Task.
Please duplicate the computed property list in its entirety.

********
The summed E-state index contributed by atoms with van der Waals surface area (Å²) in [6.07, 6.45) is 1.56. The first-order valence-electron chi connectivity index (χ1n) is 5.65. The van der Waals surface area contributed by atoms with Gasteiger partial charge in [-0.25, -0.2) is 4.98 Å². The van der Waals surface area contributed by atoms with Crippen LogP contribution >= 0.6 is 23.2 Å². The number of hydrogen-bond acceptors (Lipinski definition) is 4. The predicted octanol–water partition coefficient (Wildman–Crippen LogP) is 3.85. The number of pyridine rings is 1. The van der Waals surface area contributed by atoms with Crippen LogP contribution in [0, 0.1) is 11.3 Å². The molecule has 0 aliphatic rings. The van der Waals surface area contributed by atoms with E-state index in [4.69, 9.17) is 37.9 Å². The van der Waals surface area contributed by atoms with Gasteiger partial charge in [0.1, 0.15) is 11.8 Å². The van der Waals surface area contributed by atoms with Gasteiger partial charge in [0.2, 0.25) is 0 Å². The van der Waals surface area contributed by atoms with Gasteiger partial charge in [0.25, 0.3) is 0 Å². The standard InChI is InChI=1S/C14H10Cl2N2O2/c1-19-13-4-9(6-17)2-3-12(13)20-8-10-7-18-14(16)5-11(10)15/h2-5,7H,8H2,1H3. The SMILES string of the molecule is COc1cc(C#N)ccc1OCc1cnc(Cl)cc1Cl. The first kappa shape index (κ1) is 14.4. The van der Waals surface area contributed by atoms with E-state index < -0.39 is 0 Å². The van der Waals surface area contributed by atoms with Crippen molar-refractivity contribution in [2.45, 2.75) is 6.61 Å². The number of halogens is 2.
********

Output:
The summed E-state index contributed by atoms with van der Waals surface area (Å²) in [6.07, 6.45) is 1.56. The first-order valence-electron chi connectivity index (χ1n) is 5.65. The van der Waals surface area contributed by atoms with Gasteiger partial charge in [-0.25, -0.2) is 4.98 Å². The van der Waals surface area contributed by atoms with Crippen LogP contribution >= 0.6 is 23.2 Å². The number of hydrogen-bond acceptors (Lipinski definition) is 4. The predicted octanol–water partition coefficient (Wildman–Crippen LogP) is 3.85. The number of pyridine rings is 1. The van der Waals surface area contributed by atoms with Crippen LogP contribution in [0, 0.1) is 11.3 Å². The molecule has 0 aliphatic rings. The van der Waals surface area contributed by atoms with E-state index in [4.69, 9.17) is 37.9 Å². The van der Waals surface area contributed by atoms with Gasteiger partial charge in [0.1, 0.15) is 11.8 Å². The van der Waals surface area contributed by atoms with Gasteiger partial charge in [0.2, 0.25) is 0 Å². The van der Waals surface area contributed by atoms with Gasteiger partial charge in [0.25, 0.3) is 0 Å². The standard InChI is InChI=1S/C14H10Cl2N2O2/c1-19-13-4-9(6-17)2-3-12(13)20-8-10-7-18-14(16)5-11(10)15/h2-5,7H,8H2,1H3. The SMILES string of the molecule is COc1cc(C#N)ccc1OCc1cnc(Cl)cc1Cl. The first kappa shape index (κ1) is 14.4. The van der Waals surface area contributed by atoms with E-state index < -0.39 is 0 Å². The van der Waals surface area contributed by atoms with Crippen molar-refractivity contribution in [2.45, 2.75) is 6.61 Å². The number of halogens is 2.